John Palattella’s “10 Years After, Poetry Still Matters”*, published in 2002 in The Higher Education Chronicle, aims to take Gioia to task for a certain smugness and presumptuous excess. What he does manage to do is make himself gratingly annoying with some rather poorly aimed pot-shots at a man who has managed, with arguable success, to marry mammon and the muse. Although bios I have accessed on Palattella list him only as a “writer on poetry” for The Nation, London Review of Books and a number of other august publications, I can’t help but imagine him firmly ensconced in Higher Education himself, what with his thinly-veiled condescension towards the mere “executive who ... once managed the Jell-O account at General Foods”, who had the audacity to shake up the poetry world by publishing a book of essays on contemporary poetry. Aside from suggesting that Gioia’s argument in "Can Poetry Matter?" is couched primarily in unsubstantiated assertions and “bombastic” analogies, the most disingenuous aspect of Palattella's review is that he doesn’t clearly acknowledge that Gioia, whatever the limitations of his purview, went to considerable lengths in later writings to show how the growth of spoken word has changed the character of the poetry scene since the publication of his landmark essay. Palattella does, however, make some interesting points along the way. I like this one:
In 1991, the year Gioia's argument appeared in The Atlantic, nearly 5,000 poets were listed in A Directory of American Poets and Fiction Writers. According to the Directory of American Poetry Books, which is maintained by Poets House, in New York City, nearly 7,000 volumes of poetry were published in the United States from 1990 to 2001. (That figure excludes poetry CD's, audiotapes and videotapes, and other multimedia recordings of poetry.)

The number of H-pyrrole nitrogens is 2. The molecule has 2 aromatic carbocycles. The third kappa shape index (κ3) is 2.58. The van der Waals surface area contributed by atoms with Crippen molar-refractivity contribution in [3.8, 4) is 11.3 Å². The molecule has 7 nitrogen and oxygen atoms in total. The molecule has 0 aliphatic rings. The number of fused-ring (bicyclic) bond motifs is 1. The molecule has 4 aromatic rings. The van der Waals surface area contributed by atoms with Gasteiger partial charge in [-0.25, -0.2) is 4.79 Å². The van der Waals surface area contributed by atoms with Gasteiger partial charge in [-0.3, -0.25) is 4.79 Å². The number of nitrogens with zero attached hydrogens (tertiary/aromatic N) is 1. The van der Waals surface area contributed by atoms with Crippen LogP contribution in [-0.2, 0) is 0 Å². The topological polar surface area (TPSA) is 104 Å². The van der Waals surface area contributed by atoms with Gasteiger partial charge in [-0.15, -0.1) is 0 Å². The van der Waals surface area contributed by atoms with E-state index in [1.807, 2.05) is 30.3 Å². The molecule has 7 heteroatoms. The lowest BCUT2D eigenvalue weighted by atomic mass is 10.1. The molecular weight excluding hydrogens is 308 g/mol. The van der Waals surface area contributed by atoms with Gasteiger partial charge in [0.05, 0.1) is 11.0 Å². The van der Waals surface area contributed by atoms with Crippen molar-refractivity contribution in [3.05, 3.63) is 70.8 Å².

The situation in the mid-20th century, which Gioia treats as a golden age of poetry-writing and poetry-reviewing, was considerably different. According to a bibliography published in the magazine Accent, there were 151 American poets in 1941; from 1931 to 1940, they published a total of 264 books of poetry (excluding doggerel and inspirational verse).
Commenting on those Accent figures in 1989, in an essay later collected in Outside Stories, 1987-1991, the essayist and translator Eliot Weinberger offered an explanation that remains sound today: American poetry "was once a village where neighbors chatted and feuded. Now American poetry is a little nation of citizens who are unknown to each other, a federation of cantons where the passes are snowed in and the wires are down."
...Not all of the wires have remained down, since the Internet has not only facilitated communication among cantons but also opened up territory for new cantons. But the poetry world is still a federation, not a republic, and whether its decentralization has fostered pluralism or balkanization remains an open question.
How about pluralistic balkanization – is that a possibility? Reading that last sentence, my own tongue feels balkanized. But I love the Weinburger quote. Palattella’s concluding remarks, despite my differences with him, mirror my own evolving view of the contemporary poetry world I as explore its permutations:
What's certain is that, given the changes in the country's demographics, the rise of mass university education, and the growth of poetry as a middle-class profession, that little mid- century village has vanished for good. Perhaps the term that best sums up the current state of affairs is motley -- a mix of dazzling, foolish, and banal work that cuts across styles, movements, and schools. The murky certainties of the title essay of "Can Poetry Matter?" have grown only murkier in 10 years' time, which is why wandering around a motley poetry world remains more appealing to me than the solicitude of Dana Gioia.
*now only available by subscription